60 Years of the Ford Mustang

60th Anniversary of Ford's Mustang

On April 17, 1964, Henry Ford II unveiled the Ford Mustang at the World’s Fair in New York, sparking a revolution in the automotive industry. With its sleek design, powerful performance, and affordable price, the Mustang became an instant sensation, captivating car enthusiasts worldwide. Over the years, it has evolved into a cultural phenomenon, spawning countless clubs, devoted fans, and a thriving industry of restoration suppliers.

In the 60 years since its debut, the Mustang has continually adapted to the changing automotive landscape, offering a diverse range of models and variations. From the classic muscle cars of the 1960s to the high-performance modern iterations of today, the Mustang remains a symbol of freedom, power, and adventure. Its journey is far from over, with endless miles of open road and new possibilities on the horizon. Let’s look closer at our Top Ten Mustangs of all time.

1964 ½ Ford Mustang Convertible

The Mustang captured the hearts and imaginations of car enthusiasts worldwide with its sleek design, powerful performance, and affordable price. Its instant popularity helped create a new category of automobile known as the “pony car,” characterized by sporty styling, accessible pricing, and high performance. The introduction of the Ford Mustang in 1964 not only changed the automotive landscape but also became a cultural phenomenon that continues to endure to this day.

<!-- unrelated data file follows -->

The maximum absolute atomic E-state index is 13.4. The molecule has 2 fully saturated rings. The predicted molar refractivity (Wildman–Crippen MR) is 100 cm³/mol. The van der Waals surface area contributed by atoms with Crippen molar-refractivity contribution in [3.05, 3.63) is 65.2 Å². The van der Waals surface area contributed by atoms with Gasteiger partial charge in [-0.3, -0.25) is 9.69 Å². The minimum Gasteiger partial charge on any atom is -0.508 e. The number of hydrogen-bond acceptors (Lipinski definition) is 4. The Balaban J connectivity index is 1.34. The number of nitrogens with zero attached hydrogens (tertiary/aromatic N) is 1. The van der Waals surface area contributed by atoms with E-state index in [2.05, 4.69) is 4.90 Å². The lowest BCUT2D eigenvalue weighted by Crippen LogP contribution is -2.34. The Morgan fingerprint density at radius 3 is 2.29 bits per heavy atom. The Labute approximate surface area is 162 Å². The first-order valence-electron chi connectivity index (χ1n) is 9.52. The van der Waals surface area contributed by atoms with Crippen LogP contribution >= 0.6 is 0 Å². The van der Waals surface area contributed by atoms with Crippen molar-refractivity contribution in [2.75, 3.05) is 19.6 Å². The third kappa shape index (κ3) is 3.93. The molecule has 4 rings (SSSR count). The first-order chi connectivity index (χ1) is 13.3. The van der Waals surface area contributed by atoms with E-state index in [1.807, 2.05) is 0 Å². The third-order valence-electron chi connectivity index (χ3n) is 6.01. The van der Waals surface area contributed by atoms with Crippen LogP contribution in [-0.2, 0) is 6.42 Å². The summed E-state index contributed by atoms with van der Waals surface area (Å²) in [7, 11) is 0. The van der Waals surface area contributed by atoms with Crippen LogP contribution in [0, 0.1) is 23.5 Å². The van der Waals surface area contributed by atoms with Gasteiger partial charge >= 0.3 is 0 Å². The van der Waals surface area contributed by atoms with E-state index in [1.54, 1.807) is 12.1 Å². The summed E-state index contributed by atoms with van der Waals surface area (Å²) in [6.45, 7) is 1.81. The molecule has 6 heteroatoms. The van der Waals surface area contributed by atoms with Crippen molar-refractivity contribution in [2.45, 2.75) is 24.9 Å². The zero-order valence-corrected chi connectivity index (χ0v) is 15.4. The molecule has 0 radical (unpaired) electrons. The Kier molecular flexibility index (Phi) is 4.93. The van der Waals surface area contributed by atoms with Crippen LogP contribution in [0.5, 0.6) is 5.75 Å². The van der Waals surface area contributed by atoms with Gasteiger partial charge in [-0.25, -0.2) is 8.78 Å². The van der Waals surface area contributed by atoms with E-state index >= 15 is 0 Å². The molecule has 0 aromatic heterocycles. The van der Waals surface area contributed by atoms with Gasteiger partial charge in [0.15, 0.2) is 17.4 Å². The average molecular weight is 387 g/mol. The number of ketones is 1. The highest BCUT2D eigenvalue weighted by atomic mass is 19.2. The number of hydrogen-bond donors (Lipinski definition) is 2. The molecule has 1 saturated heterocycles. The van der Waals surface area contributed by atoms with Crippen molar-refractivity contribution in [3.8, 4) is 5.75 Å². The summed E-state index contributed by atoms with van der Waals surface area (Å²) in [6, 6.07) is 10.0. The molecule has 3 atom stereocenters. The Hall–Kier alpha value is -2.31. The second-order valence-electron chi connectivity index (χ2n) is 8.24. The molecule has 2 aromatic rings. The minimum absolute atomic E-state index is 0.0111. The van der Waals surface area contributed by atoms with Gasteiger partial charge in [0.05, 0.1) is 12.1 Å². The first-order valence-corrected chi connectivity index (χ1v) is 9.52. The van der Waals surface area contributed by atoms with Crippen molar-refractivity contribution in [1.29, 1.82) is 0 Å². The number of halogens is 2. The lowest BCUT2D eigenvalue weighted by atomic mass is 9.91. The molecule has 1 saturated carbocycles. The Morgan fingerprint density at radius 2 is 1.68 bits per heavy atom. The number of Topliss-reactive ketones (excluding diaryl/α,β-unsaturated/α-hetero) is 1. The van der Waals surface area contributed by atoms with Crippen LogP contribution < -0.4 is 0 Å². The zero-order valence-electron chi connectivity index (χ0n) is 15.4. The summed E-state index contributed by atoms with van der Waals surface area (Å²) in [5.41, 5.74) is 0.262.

1965 Shelby GT350

The 1965 Shelby GT350 stands as an enduring symbol of American automotive performance and racing heritage. Born out of the collaboration between Carroll Shelby and Ford, the GT350 was crafted to dominate the racetrack while offering exhilarating performance on the streets. With its race-inspired modifications, including a high-performance V8 engine, enhanced suspension, and lightweight construction, the GT350 delivered a thrilling driving experience unmatched by its contemporaries. Its distinctive styling cues, such as the iconic racing stripes and aggressive bodywork, further emphasized its pedigree as a true performance machine.

1969 Ford Mustang Boss 429

The 1969 Ford Mustang Boss 429 is an icon in American automotive history, born from Ford’s desire to dominate the NASCAR racing circuit. With its monstrous 429 cubic inch V8 engine, originally designed for racing, the Boss 429 boasted unmatched power and performance. Produced in limited numbers to meet homologation requirements for NASCAR competition, each Boss 429 was hand-assembled with meticulous attention to detail.

1971 Ford Mustang 429 Convertible

The 1971 Ford Mustang Convertible sounds like it might be sporting a Boss 429 as well, but alas it’s a de-stroked version of the “Wedge head” 460. That said, this very rare engine produces 370 horsepower and offers all the thrills possible sending that much power to the rear wheels.

1977 Ford Mustang II King Cobra

The 1977 Ford Mustang II King Cobra emerged during a time of significant upheaval in the American automotive industry due to many factors including emissions restrictions and an overall shift in the market towards smaller, more fuel-efficient cars from overseas. The Mustang II as a whole was built from 1974 to 1978 and the King Cobra was Ford’s attempt to reignite the spark that kicked off back in 1964. The King Cobra was available with T-Tops, a four-speed manual transmission, and spoilers and was the first Mustang equipped a V8 labeled “5.0” by Ford.